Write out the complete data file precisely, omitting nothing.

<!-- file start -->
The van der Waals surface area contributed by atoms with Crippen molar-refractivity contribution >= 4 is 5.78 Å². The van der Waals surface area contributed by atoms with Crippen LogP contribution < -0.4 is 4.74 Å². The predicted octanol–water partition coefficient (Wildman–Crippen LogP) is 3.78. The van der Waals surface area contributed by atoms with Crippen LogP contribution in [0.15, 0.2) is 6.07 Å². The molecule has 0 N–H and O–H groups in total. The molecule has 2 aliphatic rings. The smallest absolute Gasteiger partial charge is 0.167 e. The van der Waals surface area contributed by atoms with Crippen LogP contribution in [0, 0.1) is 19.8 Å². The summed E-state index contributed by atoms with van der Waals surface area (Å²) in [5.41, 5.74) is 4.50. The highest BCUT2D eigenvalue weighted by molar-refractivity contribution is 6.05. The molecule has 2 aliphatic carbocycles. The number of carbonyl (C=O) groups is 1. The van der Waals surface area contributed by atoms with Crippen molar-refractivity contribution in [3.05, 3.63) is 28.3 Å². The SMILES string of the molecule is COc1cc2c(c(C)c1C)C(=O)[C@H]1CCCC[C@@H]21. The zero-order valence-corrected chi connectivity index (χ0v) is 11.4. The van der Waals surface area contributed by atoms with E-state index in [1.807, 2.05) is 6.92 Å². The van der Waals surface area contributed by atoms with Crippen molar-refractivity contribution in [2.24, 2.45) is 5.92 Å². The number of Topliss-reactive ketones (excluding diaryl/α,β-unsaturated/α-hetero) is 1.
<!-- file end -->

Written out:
The van der Waals surface area contributed by atoms with Crippen molar-refractivity contribution >= 4 is 5.78 Å². The van der Waals surface area contributed by atoms with Crippen LogP contribution < -0.4 is 4.74 Å². The predicted octanol–water partition coefficient (Wildman–Crippen LogP) is 3.78. The van der Waals surface area contributed by atoms with Crippen LogP contribution in [0.15, 0.2) is 6.07 Å². The molecule has 0 N–H and O–H groups in total. The molecule has 2 aliphatic rings. The smallest absolute Gasteiger partial charge is 0.167 e. The van der Waals surface area contributed by atoms with Crippen LogP contribution in [0, 0.1) is 19.8 Å². The summed E-state index contributed by atoms with van der Waals surface area (Å²) in [5.41, 5.74) is 4.50. The highest BCUT2D eigenvalue weighted by molar-refractivity contribution is 6.05. The molecule has 2 aliphatic carbocycles. The number of carbonyl (C=O) groups is 1. The van der Waals surface area contributed by atoms with Crippen molar-refractivity contribution in [3.05, 3.63) is 28.3 Å². The SMILES string of the molecule is COc1cc2c(c(C)c1C)C(=O)[C@H]1CCCC[C@@H]21. The zero-order valence-corrected chi connectivity index (χ0v) is 11.4. The van der Waals surface area contributed by atoms with E-state index in [1.807, 2.05) is 6.92 Å². The van der Waals surface area contributed by atoms with Crippen molar-refractivity contribution in [2.24, 2.45) is 5.92 Å². The number of Topliss-reactive ketones (excluding diaryl/α,β-unsaturated/α-hetero) is 1.